In the Washington State Cougars’ game against the USC Trojans, we all know about the missed targeting penalty Porter Gustin laid on Gardner Minshew II. Largely forgotten though is the late hit from Logan Tago on USC quarterback JT Daniels to end the third quarter; a hit that looked like it could targeting and was reviewed but ultimately, Tago was not thrown out. However, according to a new report from Yahoo Sports, the person who overturned the call was not a Pac-12 referee or replay official: it was the conference’s senior vice president for business affairs Woodie Dixon.
According to Yahoo’s report, replay officials at the Coliseum and at conference headquarters agreed that Tago’s hit constituted targeting. Dixon, who is not a referee, reportedly called into the replay officials to tell them he did not believe Tago targeted Daniels while they were in the process of making the determination. Pac-12 commissioner Larry Scott denied that a “third party” made the decision but said Dixon is well versed in what constitutes targeting, telling Yahoo instead, “The misperception that in this case, the ultimate decision from the command center was made by someone other than the instant replay supervisor is a concern.”
Not only was the penalty overturned on Tago’s hit, the conference didn’t even bother reviewing a more egregious and dangerous play late in the fourth from a player who had just been suspended for the same offense:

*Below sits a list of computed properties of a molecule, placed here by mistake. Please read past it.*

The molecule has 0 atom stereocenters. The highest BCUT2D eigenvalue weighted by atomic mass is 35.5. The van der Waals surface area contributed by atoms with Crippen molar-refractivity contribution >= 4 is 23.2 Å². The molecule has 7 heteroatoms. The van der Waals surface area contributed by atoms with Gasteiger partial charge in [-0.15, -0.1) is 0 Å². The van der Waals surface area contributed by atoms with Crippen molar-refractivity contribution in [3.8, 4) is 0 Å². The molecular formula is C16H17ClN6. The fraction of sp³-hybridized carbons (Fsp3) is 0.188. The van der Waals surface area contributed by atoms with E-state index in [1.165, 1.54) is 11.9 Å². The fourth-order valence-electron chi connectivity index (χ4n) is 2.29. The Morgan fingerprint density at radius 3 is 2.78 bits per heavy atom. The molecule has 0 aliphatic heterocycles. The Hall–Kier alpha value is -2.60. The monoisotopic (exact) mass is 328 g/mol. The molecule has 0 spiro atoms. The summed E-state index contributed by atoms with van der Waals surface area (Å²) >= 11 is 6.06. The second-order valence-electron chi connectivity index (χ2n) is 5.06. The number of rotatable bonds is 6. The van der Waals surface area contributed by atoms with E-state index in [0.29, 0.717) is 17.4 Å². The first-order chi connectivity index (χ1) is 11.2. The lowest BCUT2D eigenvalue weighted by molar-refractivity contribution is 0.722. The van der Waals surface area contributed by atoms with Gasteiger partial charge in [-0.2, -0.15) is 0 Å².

Porter Gustin missed the 1st half tonight due to targeting in the last game... and now he's doing this?? pic.twitter.com/RMym4s5rZA— CFB Gif'er (@CFBgifer) September 22, 2018
Whether you agree that Tago’s hit on Daniels was targeting or not, allowing (and I’m all caps-ing this for emphasis) the SENIOR VICE PRESIDENT FOR BUSINESS AFFAIRS to have any influence over any call in a game, right or wrong, is not good. Dixon is not only not a trained official, but he’s not in charge of the officials in any way, shape or form. Why he even felt the need to call and make his voice heard on this is baffling at best.
Perhaps the most befuddling piece of the report is nearly all the way at the bottom, where the paperwork obtained by Yahoo shows a review of the process shows the grader for officials believes the review was “correctly handled”. Again, regardless of whether the hit was targeting or not, it objectively was not handled correctly.
Besides the additional blemish on Pac-12 referees, which have a nationwide reputation for their ineptitude, the conference itself will take a rightful beating for this. Not only were two targeting penalties handled incorrectly in a span of one hour in one game, their own review process can’t even find the fault it should have in the first one. If you’re going to take things like player safety seriously, or at least profess to, you can’t have this many mistakes. You especially can’t let a conference higher up have any influence over the decisions of the people paid to make decisions he has no expertise in.
It’s another bad look in what seems like years worth of them for conference commissioner Larry Scott and yet another embarrassment for the Pac-12.